The National Association of Hispanic Real Estate Professionals kicked off its 2021 national conference with a poignant session about Hispanic homeownership rates featuring RE/MAX CEO Adam Contos, Realogy Franchise Group President and CEO Sue Yannaccone, and Berkshire Hathaway HomeServices President and CEO Chris Stuart.
Despite Hispanic homeownership rates climbing in recent years to nearly 50 percent, NAHREP President Sara Rodriguez noted the pandemic and the disproportionate impact it had on Hispanic Americans’ employment and health can easily erase that progress.
“As you know, 2020 has been a very interesting year,” Rodriguez said. “The Hispanic community has been one of the hardest hit because of the COVID pandemic. But interestingly enough, even though financially we were the hardest hit, we still keep seeing an increase in the Hispanic formation of households, which is incredible to me.”
“Now, of course, we have to be looking at what the market is bringing, because if we’re not aware of all the [benefits] that the Latino market can bring, there can be a shrinking on those numbers,” she added. “And we definitely want to make sure that they’re [not] going back.”
As the housing market roars back, all three executives agreed there’s a unique opportunity for real estate brokerages and agents to establish or increase their outreach to Hispanic buyers and sellers, who are often young professionals and entrepreneurs looking to cement their place in their communities through homeownership.
“This is an amazing opportunity in our industry, and I think the thing that we really need to understand is that Hispanics are the youngest segment of our population, extremely entrepreneurial, have the largest workforce participation, and really are driving growth in our economy, especially in the housing sector,” Contos said. “So we need to really take note of that and that needs to thread spread throughout our industry.”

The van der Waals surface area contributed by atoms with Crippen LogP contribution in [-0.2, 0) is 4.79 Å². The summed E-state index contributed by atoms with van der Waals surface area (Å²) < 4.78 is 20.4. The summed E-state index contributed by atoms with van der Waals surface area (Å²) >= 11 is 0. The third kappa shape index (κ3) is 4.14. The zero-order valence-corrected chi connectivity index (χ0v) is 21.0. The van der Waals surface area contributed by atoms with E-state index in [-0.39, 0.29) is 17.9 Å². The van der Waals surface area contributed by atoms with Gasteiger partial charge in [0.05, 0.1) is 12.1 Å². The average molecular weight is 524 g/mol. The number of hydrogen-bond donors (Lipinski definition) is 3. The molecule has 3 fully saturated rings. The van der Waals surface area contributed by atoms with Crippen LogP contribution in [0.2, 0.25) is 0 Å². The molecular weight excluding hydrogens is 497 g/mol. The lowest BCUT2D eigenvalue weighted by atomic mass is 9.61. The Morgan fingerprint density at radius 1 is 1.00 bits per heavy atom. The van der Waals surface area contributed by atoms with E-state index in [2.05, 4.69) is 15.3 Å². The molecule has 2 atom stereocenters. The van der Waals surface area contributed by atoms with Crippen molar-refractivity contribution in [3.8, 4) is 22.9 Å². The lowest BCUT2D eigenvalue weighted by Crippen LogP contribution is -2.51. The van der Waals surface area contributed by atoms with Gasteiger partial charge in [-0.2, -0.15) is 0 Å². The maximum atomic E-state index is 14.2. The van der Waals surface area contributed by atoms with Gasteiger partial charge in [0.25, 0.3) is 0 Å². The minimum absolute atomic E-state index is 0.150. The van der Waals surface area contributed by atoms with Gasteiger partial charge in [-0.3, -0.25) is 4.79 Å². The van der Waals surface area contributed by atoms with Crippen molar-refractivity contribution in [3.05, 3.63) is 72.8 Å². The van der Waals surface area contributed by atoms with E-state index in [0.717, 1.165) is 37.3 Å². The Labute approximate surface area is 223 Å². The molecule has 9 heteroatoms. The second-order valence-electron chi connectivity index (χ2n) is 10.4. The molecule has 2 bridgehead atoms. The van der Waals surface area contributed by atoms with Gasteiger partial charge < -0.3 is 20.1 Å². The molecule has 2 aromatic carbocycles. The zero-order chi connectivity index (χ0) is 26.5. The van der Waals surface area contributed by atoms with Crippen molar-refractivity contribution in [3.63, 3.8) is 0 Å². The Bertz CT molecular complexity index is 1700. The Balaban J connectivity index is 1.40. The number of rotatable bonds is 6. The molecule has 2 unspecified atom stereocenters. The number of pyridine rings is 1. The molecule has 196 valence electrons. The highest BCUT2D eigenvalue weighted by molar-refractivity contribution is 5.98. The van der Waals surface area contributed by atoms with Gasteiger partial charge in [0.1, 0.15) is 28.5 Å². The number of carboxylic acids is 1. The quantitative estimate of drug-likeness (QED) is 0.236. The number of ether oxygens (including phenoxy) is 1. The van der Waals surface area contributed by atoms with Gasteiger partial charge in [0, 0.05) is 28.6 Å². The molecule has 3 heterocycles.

“In fact, 50 percent of the growth in the homeownership space is attributed to the Latino community,” he added. “That’s really important. So what do we do as real estate professionals when it comes to this?”
Yannaccone, Stuart and Contos noted the key to improving Hispanic homeownership rates must include providing access to robust data that empowers agents to better serve Hispanic consumers, hiring bilingual agents, translating marketing and transaction materials into Spanish, and building genuine and long-lasting relationships with the individual Hispanic communities in your market.
“It’s our job to help position our agents and our companies to be in a position to take advantage of that momentum both within the industry in the macroeconomics, but also that shifting demographic of homebuyer and home formation, of course, within the Hispanic market,” Yannaccone said.
Beyond training, education, technology and excellent business basics, all three agents said there’s one key element that will determine the direction of Hispanic homeownership: cultivating more Hispanic real estate agents, broker-owners and c-suite executives.
“One of the things that I feel like the industry is missing is a better understanding of quantitatively what kind of representation have we as an industry have inside of the communities we serve?” Stuart said while referring to BHHS’ own diversity and inclusion push. “There has to be a real estate industry census — if 80 percent of the community [we’re serving] is Hispanic, and less than 5 percent of our real estate professionals are Hispanic, that’s a non-starter.”
“We’ve got to make sure that we’re understanding the balance or imbalance of the numbers,” he added. “Then we can start to understand our own population, message, communicate, train, collaborate, do masterminds, and then obviously [expand] the role of our diversity, equity and inclusion councils.”
Through more diverse and inclusive workplaces, they said, brokers and agents can create strong, genuine bonds with the Hispanic community that leads to in-depth knowledge about mortgages and financing, greater awareness and access to assistance programs, and higher homeownership rates.
“We’re afraid to change in our industry,” Contos said. “That fear prevents us from going out, learning something new and communicating with parts of a community that maybe [we haven’t] communicated with in the past or learn something about the Hispanic culture.”
“How do you break through that?” he added. “You have to be present.”
All three leaders said they’ve spent the past few years building their presence in Hispanic communities across the country, and they’ve doubled down their efforts through social media engagement with consumers and launching programs to recruit more Hispanic agents, franchisees, staff members and leaders.
“It’s through awareness, it’s through aligning with companies that are forward-focused on the true impact of sustaining an inclusive environment in order to serve a multitude of communities,” Rodriguez said of the panel’s tips. “That will build your business for the future.”